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Novel Techniques for Interfacial Tension and Contact Angle Measurements in Polymer/CO2 systems

Please use this identifier to cite or link to this item: http://hdl.handle.net/1811/306

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dc.contributor.advisor Tomasko, David L.
dc.creator Baird, Russell
dc.date.accessioned 2005-05-20T14:12:35Z
dc.date.available 2005-05-20T14:12:35Z
dc.date.issued 2005-06
dc.identifier.uri http://hdl.handle.net/1811/306
dc.description.abstract The use of supercritical CO2 is a leading candidate as a replacement for current foaming agents as they are phased out by the Montreal Protocol. Numerous studies have found that adding CO2 to polymer melts lowers the viscosity and enhances many foam properties. Despite this, there are many obstacles that need to be cleared, as the traditional foaming agents make much higher quality foams than are currently being made using CO2. Because of the necessity to create these higher quality foams, work must be done in order to attempt to improve the foams. This work is based on nucleation theory and depends mainly on interfacial tension between the polymer melt and the gas and on the contact angle between the gas, the melt, and the substrate which is usually added to polymer melts. Literature data is limited when it comes to contact angles with high pressure and high temperature polymer melts. This research attempted to find contact angle measurements for commonly used polymer melt systems and find the conditions that result in the best foaming conditions, based on thermodynamic properties. This was done using a high pressure temperature controlled vessel with plate glass windows to allow observation of the system inside. Nearly all of the common methods of drop analysis were carried out, as was the capillary rise technique. The drop methods involving a polymer drop in the gas environment led to many problems, resulting from viscosity problems as well as the drop wetting the entire surface. This was an unpredicted phenomenon that showed the glass had a very strong attraction to the polymers. The only method that showed much promise was the captive bubble method, in which the interfacial tension and contact angle can be measured simultaneously. Because of this, the results were compared to the literature interfacial tensions for polystyrene, and large errors were found. This led to the design of a new apparatus to hopefully minimize any errors that the sides of the apparatus or other bubbles in the system may cause. en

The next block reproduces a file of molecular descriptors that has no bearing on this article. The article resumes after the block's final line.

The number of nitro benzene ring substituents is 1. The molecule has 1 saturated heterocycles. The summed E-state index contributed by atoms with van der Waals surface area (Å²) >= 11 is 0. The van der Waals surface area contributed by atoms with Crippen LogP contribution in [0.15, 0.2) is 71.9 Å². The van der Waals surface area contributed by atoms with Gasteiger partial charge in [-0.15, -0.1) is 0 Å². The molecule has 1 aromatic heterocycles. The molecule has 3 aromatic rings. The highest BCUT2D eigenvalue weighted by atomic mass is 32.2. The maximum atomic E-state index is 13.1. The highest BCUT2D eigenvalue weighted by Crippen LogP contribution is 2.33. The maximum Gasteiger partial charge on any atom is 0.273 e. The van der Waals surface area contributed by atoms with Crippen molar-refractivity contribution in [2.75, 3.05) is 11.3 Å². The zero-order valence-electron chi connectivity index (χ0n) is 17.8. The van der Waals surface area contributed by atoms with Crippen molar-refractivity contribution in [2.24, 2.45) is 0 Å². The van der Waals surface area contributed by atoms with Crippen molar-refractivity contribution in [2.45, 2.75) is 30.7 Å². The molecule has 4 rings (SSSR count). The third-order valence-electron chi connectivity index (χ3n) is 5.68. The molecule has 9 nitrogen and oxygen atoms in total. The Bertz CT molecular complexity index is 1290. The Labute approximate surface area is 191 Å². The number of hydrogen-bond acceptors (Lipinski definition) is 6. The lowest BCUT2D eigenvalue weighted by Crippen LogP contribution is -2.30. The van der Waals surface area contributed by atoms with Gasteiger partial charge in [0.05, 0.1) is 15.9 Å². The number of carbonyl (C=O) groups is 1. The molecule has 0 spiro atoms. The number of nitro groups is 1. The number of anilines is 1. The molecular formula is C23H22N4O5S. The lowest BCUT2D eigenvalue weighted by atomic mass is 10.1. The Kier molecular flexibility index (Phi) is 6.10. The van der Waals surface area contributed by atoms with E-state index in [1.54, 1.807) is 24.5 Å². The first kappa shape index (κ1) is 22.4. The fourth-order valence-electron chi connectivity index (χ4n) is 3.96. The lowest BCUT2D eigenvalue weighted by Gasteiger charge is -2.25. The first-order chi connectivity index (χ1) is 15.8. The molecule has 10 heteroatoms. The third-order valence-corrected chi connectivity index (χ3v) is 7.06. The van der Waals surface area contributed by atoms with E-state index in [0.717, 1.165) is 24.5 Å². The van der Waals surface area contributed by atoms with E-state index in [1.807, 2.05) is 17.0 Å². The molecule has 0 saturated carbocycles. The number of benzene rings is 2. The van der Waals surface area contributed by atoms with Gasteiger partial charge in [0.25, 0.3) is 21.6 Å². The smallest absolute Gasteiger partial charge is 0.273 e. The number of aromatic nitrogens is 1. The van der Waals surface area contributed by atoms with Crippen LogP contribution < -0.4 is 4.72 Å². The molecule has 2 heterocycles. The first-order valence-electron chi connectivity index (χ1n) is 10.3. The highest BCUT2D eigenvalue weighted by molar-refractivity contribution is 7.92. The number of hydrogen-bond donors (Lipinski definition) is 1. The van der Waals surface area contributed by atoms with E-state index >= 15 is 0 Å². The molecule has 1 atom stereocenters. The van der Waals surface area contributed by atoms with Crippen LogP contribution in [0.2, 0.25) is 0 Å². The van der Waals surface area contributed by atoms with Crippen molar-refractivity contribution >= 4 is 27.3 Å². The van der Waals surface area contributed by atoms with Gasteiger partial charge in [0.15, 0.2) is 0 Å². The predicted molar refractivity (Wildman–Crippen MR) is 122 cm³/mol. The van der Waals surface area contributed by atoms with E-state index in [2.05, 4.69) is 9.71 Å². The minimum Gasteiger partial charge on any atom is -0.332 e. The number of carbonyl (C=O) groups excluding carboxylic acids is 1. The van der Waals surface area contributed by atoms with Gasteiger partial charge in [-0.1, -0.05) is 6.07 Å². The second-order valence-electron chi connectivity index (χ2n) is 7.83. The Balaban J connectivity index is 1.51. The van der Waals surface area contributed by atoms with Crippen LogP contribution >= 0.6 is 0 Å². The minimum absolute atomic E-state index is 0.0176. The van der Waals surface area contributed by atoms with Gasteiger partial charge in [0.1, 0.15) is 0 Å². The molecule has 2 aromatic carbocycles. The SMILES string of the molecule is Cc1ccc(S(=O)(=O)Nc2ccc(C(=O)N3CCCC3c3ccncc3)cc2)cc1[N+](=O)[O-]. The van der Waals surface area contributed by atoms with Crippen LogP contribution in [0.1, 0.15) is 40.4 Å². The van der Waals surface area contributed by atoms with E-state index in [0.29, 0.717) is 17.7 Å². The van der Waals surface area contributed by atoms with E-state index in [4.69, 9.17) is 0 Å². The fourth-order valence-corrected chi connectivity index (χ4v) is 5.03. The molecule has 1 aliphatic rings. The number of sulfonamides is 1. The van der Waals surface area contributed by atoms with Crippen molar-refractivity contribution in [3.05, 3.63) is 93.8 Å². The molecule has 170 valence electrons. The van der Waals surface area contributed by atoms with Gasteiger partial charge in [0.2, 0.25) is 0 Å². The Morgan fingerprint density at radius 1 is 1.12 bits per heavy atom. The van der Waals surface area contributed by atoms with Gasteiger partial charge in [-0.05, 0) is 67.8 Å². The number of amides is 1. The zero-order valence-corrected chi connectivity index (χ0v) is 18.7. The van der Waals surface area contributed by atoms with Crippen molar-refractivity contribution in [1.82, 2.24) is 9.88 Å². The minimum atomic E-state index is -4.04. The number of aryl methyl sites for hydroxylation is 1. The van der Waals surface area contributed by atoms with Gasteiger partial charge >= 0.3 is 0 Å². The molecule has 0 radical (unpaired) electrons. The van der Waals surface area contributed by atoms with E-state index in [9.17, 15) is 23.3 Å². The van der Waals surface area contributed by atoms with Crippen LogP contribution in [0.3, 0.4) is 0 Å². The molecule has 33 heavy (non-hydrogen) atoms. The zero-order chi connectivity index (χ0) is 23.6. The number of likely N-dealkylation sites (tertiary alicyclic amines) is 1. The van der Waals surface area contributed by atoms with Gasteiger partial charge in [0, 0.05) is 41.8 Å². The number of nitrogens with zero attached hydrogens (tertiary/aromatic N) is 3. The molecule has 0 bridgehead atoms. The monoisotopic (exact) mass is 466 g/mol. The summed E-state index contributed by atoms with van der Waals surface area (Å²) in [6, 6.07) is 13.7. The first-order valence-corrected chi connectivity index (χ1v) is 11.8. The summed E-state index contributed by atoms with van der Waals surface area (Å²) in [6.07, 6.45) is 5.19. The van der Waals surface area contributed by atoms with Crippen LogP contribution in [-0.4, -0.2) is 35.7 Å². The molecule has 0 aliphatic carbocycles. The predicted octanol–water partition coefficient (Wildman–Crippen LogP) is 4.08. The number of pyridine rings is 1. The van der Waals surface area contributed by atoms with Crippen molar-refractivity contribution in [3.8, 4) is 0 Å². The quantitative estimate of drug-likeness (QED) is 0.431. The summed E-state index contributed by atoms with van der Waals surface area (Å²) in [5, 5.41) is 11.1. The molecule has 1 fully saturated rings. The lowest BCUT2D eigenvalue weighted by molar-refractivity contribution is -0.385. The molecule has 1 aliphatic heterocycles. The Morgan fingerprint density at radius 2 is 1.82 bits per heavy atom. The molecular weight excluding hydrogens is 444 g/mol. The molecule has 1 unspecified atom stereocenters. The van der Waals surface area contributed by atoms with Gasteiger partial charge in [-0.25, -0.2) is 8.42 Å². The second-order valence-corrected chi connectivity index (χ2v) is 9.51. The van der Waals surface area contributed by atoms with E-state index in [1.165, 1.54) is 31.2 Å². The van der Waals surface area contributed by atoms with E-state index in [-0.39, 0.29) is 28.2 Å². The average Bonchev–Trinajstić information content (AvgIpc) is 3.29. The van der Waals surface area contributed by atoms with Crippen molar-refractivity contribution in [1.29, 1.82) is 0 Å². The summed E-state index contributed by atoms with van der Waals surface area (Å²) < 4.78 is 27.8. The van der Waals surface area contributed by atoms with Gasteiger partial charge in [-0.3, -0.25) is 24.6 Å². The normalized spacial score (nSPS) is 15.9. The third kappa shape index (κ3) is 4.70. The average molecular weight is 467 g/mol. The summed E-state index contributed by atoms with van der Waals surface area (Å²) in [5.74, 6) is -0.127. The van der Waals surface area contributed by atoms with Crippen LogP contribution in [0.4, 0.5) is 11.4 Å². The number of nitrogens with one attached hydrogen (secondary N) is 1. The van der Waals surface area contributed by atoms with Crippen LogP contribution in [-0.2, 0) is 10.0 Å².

dc.format.extent 515172 bytes
dc.format.mimetype application/pdf
dc.language.iso en_US
dc.publisher The Ohio State University en
dc.relation.ispartofseries The Ohio State University. Department of Chemical Engineering Honors Theses;2005
dc.subject Contact Angle en
dc.subject Interfacial Tension en
dc.subject Polystyrene en
dc.subject Polymer Melts en
dc.subject Carbon Dioxide en
dc.title Novel Techniques for Interfacial Tension and Contact Angle Measurements in Polymer/CO2 systems en
dc.type Thesis en